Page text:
• Jan 30, 2009
It looks like we'll have one less day to report on all of the debuts from Detroit next year. According to the Detroit News, the North American International Auto Show's organizers have decided to cut the number of media preview days from three to two for next year's show. The move will bring the show in-line with other domestic shows that typically only have two days of media press conferences.

The 2010 Detroit Auto Show will officially kick off on Monday, rather than on its traditional Sunday launch. There will be about 30 time slots for press conferences during two full days of festivities, eliminating the usual half day on day three. Industry days will continue to be held on Wednesday and Thursday. While this probably means very little to all of you, we're looking forward to sleeping in on Sunday. Hey, if nothing else, we figure to be that much better-rested come Monday so that we can bring you all of the latest news. That said, we don't imagine local hotel and parking lot owners are terribly excited about this development.

[Source: The Detroit News]


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    • 1 Second Ago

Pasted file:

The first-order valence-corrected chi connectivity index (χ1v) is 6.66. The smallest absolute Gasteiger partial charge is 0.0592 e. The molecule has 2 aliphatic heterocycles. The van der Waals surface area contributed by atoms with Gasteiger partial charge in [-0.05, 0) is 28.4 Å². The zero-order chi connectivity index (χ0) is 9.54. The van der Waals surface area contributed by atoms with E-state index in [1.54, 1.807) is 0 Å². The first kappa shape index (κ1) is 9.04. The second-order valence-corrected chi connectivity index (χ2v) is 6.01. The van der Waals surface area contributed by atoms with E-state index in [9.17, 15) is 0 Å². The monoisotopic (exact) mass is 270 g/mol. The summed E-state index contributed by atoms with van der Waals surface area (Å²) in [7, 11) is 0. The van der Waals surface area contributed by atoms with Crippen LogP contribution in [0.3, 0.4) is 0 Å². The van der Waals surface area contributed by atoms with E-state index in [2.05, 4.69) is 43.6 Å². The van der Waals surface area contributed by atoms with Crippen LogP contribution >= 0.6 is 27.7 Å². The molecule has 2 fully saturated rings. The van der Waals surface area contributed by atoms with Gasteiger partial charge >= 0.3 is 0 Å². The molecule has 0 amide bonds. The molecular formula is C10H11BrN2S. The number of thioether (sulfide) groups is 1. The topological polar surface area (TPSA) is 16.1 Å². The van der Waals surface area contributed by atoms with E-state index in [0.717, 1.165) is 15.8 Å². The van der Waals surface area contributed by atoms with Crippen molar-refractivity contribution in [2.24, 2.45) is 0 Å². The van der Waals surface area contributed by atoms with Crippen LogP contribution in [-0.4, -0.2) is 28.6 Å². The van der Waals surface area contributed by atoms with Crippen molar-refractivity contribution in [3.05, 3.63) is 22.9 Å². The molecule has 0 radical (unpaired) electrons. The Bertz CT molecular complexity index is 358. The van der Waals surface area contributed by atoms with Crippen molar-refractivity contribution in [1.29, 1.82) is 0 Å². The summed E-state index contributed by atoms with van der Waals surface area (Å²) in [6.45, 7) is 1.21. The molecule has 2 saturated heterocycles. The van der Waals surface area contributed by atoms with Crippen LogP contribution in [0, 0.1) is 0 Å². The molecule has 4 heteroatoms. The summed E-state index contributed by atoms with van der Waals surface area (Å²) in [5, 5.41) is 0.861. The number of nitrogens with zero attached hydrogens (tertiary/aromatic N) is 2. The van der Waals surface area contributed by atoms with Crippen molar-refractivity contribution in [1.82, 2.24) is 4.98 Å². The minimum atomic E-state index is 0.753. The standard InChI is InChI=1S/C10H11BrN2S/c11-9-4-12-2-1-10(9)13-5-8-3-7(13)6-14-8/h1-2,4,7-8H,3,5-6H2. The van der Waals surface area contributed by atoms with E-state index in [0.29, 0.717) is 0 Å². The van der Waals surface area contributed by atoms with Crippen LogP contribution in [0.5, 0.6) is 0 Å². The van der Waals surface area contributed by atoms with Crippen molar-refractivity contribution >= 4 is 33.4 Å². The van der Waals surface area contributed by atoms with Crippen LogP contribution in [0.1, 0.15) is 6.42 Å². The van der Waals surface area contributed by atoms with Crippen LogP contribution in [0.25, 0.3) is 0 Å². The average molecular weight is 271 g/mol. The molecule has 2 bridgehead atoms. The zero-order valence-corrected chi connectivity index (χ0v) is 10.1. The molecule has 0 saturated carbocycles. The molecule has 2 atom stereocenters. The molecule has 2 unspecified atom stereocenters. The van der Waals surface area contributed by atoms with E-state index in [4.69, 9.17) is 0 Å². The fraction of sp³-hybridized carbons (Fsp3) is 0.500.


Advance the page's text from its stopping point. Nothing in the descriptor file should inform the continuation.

• 6 Comments
      • 5 Years Ago
      YES!
      Now I can watch Sunday's Playoff Games!!!!!!!!
      Finally.
      • 5 Years Ago
      Now how about cutting the actual show dates down by, say 5 or 6 days? It's hell for us to staff the shows. That alone is about $50,000 over the course of the year...
        • 5 Years Ago
        i dont see how that makes any sense.
        the city makes money on the auto show. not to mention the publicity and local restaurants, etc...

        the public days only go for 7 days anyways. could you imagine 100% of the attendance coming in 1 day? that would be dumb.

      • 5 Years Ago
      Good. Media Day is really an outdated affair anyway.

      I'm sure if GM did their own video and photo session talking about a new car and put it on their website; AutoBlog and every other site would post about it in a heartbeat.
        • 5 Years Ago
        I would have to agree. Media days are a bit of a left over from the past. These days automakers can reach their customers directly so they don't need to put as much emphasis into getting a group of media types drunk to get good reviews.

      • 5 Years Ago
      You guys get press passes? How?